I cried that day for so many reasons.  My heart broke for all the families and friends of those who were lost.  I gained a whole new respect for the firefighters and police officers who ran into those towers to help with no thought of personal safety.  You always see the firetrucks go by but you never really think about them.  I'd always say a prayer for whoever they were going to help.  Now, I say a prayer for them all.  I cried out of fear and anger and confusion.  But, when the tears were gone, I was ready for a fight.  That day I discovered a pride and a love for this country that I can't even begin to describe.  I'd always known how lucky I was to be an American, but that day I APPRECIATED it. 

On the 10th Anniversary of that day, I look back not with the fear and anger of a young mother, but with pride and honor at being able to call myself an American.  Our country is a great country.  We have so much to be grateful for.  We have the freedom to pursue our dreams, to speak our minds, to live our lives.  And our country is so beautiful!  I've not been everywhere, but I've seen so much.  I've seen the Chicago skyline, the Appalachian mountains, the Ohio river, Lake Michigan, Mt. McKinley, the northern lights, a Hawaiian sunset, Mt. Rainier and Mendenhall glacier.  I love this country!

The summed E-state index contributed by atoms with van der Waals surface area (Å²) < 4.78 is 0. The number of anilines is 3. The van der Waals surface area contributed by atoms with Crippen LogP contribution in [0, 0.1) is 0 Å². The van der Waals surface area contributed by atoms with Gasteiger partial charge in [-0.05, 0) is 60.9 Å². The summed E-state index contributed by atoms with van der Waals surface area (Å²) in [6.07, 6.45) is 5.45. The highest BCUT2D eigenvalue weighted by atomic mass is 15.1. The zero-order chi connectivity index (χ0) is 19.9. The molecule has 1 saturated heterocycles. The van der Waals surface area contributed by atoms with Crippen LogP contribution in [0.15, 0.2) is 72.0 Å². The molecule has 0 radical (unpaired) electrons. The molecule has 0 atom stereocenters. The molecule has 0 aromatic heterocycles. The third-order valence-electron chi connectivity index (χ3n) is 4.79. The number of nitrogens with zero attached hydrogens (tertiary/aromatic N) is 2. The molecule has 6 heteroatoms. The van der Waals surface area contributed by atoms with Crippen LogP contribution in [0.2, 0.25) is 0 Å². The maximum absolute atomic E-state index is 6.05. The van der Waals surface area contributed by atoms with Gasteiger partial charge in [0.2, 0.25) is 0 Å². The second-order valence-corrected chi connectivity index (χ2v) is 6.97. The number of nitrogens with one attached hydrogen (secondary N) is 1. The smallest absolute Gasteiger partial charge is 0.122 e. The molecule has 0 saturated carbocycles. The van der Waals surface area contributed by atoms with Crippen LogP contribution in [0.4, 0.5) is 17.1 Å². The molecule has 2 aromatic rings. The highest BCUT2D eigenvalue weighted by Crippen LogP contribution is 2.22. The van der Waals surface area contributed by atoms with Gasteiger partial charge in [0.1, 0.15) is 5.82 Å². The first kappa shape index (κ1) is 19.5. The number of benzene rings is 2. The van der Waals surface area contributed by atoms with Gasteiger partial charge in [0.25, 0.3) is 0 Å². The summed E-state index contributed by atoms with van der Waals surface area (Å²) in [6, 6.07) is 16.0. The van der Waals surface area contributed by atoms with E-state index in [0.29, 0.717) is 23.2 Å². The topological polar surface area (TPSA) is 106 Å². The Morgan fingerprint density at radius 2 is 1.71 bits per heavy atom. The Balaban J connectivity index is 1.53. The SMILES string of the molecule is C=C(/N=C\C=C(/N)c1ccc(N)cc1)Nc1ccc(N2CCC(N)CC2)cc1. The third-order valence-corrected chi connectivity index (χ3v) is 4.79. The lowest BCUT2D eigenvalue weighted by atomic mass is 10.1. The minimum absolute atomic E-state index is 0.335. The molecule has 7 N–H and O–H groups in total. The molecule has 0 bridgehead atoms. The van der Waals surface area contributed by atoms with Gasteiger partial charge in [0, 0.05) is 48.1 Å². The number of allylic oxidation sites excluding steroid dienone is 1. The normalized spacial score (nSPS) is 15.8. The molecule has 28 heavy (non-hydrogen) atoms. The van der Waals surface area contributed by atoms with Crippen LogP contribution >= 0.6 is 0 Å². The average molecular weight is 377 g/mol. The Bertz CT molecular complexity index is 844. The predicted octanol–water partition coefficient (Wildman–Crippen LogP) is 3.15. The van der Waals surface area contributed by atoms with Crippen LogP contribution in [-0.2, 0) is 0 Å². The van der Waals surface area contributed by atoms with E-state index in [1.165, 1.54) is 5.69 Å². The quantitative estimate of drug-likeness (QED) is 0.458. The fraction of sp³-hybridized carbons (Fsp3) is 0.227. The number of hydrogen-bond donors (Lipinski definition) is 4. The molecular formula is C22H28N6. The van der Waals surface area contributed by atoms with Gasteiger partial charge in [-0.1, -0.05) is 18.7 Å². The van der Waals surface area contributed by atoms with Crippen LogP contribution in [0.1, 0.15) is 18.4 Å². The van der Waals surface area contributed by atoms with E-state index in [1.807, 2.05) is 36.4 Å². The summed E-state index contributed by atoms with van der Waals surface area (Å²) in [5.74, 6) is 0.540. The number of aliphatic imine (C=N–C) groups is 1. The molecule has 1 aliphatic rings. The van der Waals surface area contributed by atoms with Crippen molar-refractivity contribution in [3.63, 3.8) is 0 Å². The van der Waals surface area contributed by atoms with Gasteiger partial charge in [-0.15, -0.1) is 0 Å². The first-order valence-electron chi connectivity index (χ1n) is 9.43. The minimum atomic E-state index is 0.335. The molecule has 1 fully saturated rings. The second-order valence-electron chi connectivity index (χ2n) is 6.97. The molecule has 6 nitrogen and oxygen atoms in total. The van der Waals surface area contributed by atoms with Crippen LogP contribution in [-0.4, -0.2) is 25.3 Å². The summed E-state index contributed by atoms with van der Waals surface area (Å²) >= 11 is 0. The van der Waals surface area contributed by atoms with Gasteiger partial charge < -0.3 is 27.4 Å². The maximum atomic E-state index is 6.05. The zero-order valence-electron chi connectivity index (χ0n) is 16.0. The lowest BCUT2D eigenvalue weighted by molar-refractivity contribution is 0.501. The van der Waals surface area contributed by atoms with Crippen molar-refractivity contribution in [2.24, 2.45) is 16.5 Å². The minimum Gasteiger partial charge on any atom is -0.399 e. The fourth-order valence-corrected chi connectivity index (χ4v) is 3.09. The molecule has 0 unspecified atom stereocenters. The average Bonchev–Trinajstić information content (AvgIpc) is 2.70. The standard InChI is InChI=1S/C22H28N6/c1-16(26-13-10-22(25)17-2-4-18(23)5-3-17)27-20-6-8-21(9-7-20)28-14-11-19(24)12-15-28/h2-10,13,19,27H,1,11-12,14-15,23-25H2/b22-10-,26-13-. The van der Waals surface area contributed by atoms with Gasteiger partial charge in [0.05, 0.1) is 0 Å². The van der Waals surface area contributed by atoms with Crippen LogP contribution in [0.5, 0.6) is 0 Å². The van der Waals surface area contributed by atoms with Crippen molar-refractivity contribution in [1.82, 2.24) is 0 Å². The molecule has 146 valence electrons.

Friday, August 26, 2011

Opening the Door

I expect this to be a long post, and one that gets very personal.  I heard this poem recently, and it put into words some things that I have felt for a long time but didn't know how to express.  It's amazing how something can offer so much clarity and you haven't even sought it out, or realized that you needed it.  I'll start with the poem, and then explain how it touched, and healed, my soul.

The Words
by Serena, a military spouse

The words were there all along.

I kept them chained
My back turned
Ears covered
Eyes shut tight.

Then hit my stride
began to breathe.....let down my guard.

They were waiting
Simmering there in the dark
To seize the day
And forge the crack in my defense.

Striking furiously, without mercy
They laid me




Wimpering in anguish and despair.

"I Cannot Do This Anymore."
I struggled not to hear
to block them out
to flee.

They were relentless, determined to be reckoned, delighting in their voice;
bathing over me with their poison.

"You Cannot Do This."
"You Have Failed."
The words have left their mark.


Clinging to my last reserve, I hear familiar voices pleading through the din.

Four tiny, trusting eyes
My one true love
My friend
All beckon.....

"Stay With Me."

"You Have A Choice."

Harkening to the hopeful voice

I choose to stand
And greet the light....
                          however dim.

To rise and dress the wound
replace their chains
and start again.

To live the story to its end.

There's more beyond the dark.